24. Do extension activities with the books or stories you read.  If you read about a guinea pig, go visit one at a pet shop.  If you read about some sort of food, make it together.  If you read about a place like a fire station, take a little field trip.  Or do it in reverse…as you do an activity, find a book that relates.  Find a book about your child’s favorite food, pancakes, and read it after you’ve made some one Saturday morning.  Read Mouse Paint after seeing mice at the pet store.  If your child loves the movie CARS, read him some books with characters from the movie, or some books about real race cars.
  25. Try “reading” some wordless picture books; Chalk and Tuesday are favorites here.  Look at the pictures and make up your own story to go along.

While I intended this list to be inspiration for people who are trying to get their children interested in books, I realize now that it’s finished that it’s also truly a list of what I do with my own 2 kids who LOVE books.  

Luke has always loved books — I swear the child has not held a book upside down since he was about 9 months old.  Lilah–like I mentioned earlier in the post–was quite different; she ripped, chewed, and generally destroyed books until she was about 18 months old.  Then, one day, it was like everything we’d been doing clicked and suddenly, she’d sit and read books (with care!) almost as long as her big brother.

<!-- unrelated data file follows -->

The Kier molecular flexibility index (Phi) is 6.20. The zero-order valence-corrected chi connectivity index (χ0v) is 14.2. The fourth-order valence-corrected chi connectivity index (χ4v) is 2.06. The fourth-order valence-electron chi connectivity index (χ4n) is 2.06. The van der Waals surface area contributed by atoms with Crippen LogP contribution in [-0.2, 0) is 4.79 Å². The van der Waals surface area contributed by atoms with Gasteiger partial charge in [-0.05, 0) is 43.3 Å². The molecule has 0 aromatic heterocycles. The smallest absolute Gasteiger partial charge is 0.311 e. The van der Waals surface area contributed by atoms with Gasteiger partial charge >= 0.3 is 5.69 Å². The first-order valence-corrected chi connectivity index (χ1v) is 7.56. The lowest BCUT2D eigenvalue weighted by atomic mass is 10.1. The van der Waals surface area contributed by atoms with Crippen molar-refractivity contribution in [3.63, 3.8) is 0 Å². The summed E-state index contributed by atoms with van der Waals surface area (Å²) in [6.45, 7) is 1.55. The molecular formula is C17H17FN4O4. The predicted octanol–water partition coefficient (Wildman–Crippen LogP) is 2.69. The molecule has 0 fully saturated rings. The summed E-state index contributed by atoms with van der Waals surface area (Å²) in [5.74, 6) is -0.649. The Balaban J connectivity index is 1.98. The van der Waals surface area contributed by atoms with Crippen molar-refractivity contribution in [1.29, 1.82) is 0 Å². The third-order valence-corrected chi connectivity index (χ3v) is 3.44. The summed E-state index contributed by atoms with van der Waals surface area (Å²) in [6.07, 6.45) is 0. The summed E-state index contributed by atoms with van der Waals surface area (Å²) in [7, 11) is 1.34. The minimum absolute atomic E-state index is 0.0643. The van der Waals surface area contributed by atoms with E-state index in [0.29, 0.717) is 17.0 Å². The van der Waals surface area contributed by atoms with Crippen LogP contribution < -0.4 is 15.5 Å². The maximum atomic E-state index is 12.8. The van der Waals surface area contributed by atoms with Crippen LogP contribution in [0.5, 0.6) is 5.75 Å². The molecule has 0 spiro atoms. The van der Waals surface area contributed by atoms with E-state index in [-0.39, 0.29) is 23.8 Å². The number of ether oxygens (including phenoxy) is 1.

So, if your child isn’t “there” yet…I understand!  I’ve been there, too!  But whatever you do, don’t give up!  Keep trying!  Be excited!  Make reading a priority!  Print this list and read through it now and then.  Every kid is different, but I believe every kid *can* like books…it’s just a matter of finding what appeals to them.  Good luck!!!